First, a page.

December 16, 2019
When RollinGreens co-founders Lindsey and Ryan “Chef Ko” Cunningham wanted to launch their business they took out a $25,000 loan to customize a food truck. Less than two months later it was operational and on the road.
For five and a half years, the food truck was a RollinGreens staple that helped grow a brand that has become synonymous with its Ancient Grain Millet Tots.
“We were constantly booked, we worked seven days a week, 100 hours a week,” says Lindsey Cunningham whose company launched its packaged product line in 2015 and had the food truck as a farmers market staple in Boulder, Colorado. “We were able to get face-to-face with our customers and got feedback on a daily basis. It was such a unique approach to launch food into the marketplace.”
Here are a few other ways to offer unique sampling methods from natural food business owners who know.
1. Host a charity event.
Chef Ko began doing store demos, along with other people they hired for three years to constantly get that consumer feedback. Last summer RollinGreens took it a step further and teamed up with Beyond Burger, Sir Kensingtons, Health Ade Kombucha and Whole Foods Market for a traveling pop-up burger bar at 12 different Whole Foods. Customers paid $8 for the meal with proceeds going to a charity of Whole Foods’ choice.
Besides giving back to others, Cunningham says the experience also got their tots in front of new customers.
Thanks to a connection with a board member, RollinGreens teamed up with Cooking Matters which is part of Share Our Strength, a national nonprofit organization working to end childhood hunger in the U.S. To raise funds for Cooking Matters, RollinGreens donated a “Night with Chef Ko” where he would go to someone’s home and cook a dinner. The proceeds of the event were then given to Cooking Matters, Cunningham says.
To find good charity partner for a food sampling event, review GuideStar, which rates and ranks charities, at GreatNonprofits.org.
2. Deliver your product by using a creative delivery method.
Go almost anywhere in Asia and you’ll probably see or ride in a tuk-tuk at some point.
Brook Eddy, the founder of Bhakti, the chai beverage company whose name in Sanskrit means “devotion through social action,” loved India while traveling through the country in 2002. To meld the ritual of drinking a cup of spicy chai with a business plan, she converted a tuk-tuk into a sampling station, and hired a driver who traveled around the U.S. for a year before returning to Colorado.
“We wanted to get across how fun we were,” she says. “And we wanted to create an experience.”
They customized the tuk-tuk to hold refrigerators on both sides in the back with a table that slid out to display merchandise and offer pressed pots of hot chai once the two-seater vehicle was parked. After hosting a contest, they named the tuk-tuk Ginger and brought her to Targets, cafes and yoga festivals.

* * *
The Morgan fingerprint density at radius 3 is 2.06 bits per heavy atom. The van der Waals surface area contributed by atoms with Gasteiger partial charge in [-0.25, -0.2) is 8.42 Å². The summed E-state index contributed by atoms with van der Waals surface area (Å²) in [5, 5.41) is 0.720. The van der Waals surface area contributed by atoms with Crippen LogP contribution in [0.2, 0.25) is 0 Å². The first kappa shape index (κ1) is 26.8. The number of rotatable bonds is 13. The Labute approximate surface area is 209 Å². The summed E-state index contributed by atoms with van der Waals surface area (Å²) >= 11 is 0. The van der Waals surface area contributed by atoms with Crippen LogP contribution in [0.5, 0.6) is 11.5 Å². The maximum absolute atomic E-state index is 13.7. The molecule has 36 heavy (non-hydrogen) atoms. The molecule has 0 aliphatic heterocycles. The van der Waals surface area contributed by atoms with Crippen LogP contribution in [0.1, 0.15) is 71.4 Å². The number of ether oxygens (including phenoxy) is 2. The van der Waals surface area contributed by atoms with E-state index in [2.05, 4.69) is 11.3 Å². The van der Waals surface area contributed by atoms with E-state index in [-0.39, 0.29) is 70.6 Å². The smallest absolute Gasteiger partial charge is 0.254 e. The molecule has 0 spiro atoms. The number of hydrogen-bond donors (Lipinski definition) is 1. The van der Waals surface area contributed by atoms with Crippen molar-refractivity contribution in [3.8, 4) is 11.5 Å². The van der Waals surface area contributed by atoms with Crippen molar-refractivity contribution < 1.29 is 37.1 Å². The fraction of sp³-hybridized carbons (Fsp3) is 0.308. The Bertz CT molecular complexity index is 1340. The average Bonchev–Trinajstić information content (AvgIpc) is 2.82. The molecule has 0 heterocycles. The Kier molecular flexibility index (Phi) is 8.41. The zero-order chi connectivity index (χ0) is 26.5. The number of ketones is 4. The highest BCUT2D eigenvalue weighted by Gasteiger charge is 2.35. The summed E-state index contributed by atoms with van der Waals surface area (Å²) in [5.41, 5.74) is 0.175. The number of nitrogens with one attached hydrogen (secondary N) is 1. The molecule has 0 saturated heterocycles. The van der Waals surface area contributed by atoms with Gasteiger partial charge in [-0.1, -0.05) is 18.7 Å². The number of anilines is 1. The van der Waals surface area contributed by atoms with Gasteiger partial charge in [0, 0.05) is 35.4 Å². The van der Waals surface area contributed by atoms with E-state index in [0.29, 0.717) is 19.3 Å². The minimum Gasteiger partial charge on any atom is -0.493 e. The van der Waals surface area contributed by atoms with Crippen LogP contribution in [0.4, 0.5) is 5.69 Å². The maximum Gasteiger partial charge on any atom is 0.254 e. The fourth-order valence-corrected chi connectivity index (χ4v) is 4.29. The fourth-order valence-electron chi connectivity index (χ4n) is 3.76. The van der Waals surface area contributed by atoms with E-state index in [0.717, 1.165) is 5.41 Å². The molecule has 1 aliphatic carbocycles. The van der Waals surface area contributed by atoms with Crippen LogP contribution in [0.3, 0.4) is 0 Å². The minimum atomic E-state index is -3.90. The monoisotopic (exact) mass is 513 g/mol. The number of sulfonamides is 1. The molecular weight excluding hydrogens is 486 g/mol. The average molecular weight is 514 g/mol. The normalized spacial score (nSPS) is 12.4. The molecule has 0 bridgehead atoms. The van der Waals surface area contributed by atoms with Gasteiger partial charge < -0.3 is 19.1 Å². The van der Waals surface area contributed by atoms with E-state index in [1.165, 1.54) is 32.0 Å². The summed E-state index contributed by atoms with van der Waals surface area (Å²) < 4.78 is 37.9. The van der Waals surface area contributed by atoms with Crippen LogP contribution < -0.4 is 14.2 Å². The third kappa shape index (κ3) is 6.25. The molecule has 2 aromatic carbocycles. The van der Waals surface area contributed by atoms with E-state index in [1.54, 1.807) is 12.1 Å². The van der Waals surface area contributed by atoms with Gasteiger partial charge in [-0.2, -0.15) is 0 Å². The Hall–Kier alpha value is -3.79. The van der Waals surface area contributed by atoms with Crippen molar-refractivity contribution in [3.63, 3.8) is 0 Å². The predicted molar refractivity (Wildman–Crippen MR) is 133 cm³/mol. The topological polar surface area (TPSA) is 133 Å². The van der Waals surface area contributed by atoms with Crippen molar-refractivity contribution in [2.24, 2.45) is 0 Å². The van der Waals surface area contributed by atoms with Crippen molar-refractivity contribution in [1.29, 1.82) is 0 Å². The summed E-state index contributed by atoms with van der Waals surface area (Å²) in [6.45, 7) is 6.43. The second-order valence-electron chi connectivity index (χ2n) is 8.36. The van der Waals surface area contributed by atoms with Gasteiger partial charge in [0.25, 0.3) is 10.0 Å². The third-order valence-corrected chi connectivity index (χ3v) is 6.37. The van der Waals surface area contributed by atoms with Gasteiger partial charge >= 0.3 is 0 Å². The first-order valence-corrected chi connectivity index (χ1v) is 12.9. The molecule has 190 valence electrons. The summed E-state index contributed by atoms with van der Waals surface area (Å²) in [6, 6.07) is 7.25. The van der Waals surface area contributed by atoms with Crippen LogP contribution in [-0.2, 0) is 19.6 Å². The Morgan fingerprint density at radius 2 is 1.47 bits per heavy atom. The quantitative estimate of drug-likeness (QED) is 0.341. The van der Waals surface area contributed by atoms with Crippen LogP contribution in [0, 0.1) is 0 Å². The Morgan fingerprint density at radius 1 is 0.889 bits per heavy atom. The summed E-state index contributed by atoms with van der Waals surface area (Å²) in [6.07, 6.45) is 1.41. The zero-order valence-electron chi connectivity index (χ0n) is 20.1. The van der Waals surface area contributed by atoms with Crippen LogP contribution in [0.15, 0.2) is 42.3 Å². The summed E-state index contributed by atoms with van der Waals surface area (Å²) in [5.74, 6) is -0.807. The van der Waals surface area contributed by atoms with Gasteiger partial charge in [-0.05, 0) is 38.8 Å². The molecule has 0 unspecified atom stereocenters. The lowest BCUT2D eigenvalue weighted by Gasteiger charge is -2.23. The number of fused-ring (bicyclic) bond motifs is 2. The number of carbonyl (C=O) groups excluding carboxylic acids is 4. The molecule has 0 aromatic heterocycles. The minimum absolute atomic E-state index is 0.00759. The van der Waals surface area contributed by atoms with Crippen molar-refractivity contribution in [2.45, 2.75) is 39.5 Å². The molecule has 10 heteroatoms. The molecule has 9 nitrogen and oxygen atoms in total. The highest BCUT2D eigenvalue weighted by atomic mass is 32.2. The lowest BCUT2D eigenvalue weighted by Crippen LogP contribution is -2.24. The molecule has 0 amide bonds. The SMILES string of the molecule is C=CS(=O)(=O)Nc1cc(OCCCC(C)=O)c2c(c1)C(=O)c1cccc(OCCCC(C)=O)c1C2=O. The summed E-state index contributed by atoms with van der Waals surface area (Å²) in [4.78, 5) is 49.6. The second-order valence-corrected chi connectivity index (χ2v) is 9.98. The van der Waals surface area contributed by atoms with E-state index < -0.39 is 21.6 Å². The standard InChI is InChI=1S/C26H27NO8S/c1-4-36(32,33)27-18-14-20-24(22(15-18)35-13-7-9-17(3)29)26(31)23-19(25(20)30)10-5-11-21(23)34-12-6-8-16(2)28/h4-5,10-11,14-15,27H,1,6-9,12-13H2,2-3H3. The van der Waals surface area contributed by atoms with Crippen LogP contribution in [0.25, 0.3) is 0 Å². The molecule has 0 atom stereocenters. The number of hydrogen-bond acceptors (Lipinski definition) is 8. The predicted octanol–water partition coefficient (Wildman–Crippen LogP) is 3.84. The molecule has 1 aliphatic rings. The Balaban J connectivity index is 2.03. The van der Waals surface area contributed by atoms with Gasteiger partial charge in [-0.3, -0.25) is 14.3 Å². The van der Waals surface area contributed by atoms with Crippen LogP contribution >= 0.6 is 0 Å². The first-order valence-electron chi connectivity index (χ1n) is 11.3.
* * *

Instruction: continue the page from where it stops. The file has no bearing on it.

To find the right person who could do “guerrilla marketing and pass out bottles,” Eddy says they hired someone personable, who had been traveling abroad and was only looking for a year-long job and was willing to get his motorcycle license—a necessity in some states if you want to drive a tuk-tuk.
“It is a big spend to pay someone full-time, but it brought a lot of awareness for the brand,” says Eddy, who has retired Ginger to doing local events in Denver and Boulder, Colorado, such as the Jaipur Literature Festival.
What she didn’t anticipate before making the $80,000 purchase for the customized tuk-tuk was all the mechanical things that needed to be fixed along the way, from batteries needing to be charged to refrigeration pieces.
“But a lot of people would stop us because they wanted to know what was that thing driving down the road,” she says. “That’s when we’d stop and hand out a bottle of chai.”
3. Limit access, offer targeted sampling.
It certainly helps to have celebrity backers like actress Kate Hudson and retired baseball star Alex Rodriguez touting your product. When Zak Normandin, the founder and CEO of Iris Nova, the parent company of Dirty Lemon Beverages, launched in 2015, he knew it needed to be a direct-to-consumer operation. After founding Little Duck Organics, a kid-based food business in 2009, Normandin soon realized he couldn’t get all product ideas directly into the hands of the consumers because of the buyers.
“We were coming up with cool ideas and often getting stopped by buyers,” says Normandin, whose company is backed by Coca Cola. “We wanted to find an easy way for customers to receive the product but reorder them.”
So they used technology as a value-add for their investment to distribute beverages throughout the platform with an order-by-text philosophy.
Unlike most companies, they didn’t sample on a national scale. Instead, they focused on “strategic wholesale accounts” where consumers could buy a single drink instead of spending $65 on a six-pack.
They opted out of traditional grocery stores and focused on being in high-end establishments such as Barry’s Bootcamp locations and Erewhon Market in Los Angeles, as well as setting up space in Manhattan’s Tribeca neighborhood “Drug Store” as its first of several permanent locations.
“We looked at this as a great opportunity for customers to sample the product before buying it,” says Normandin, whose Iris Nova company is now working with startups and established companies to distribute third-party beverages.
By limiting the number of locations customers could access the product, Normandin says they were able to create demand by being highly selective while collecting data to better understand their target demographic.
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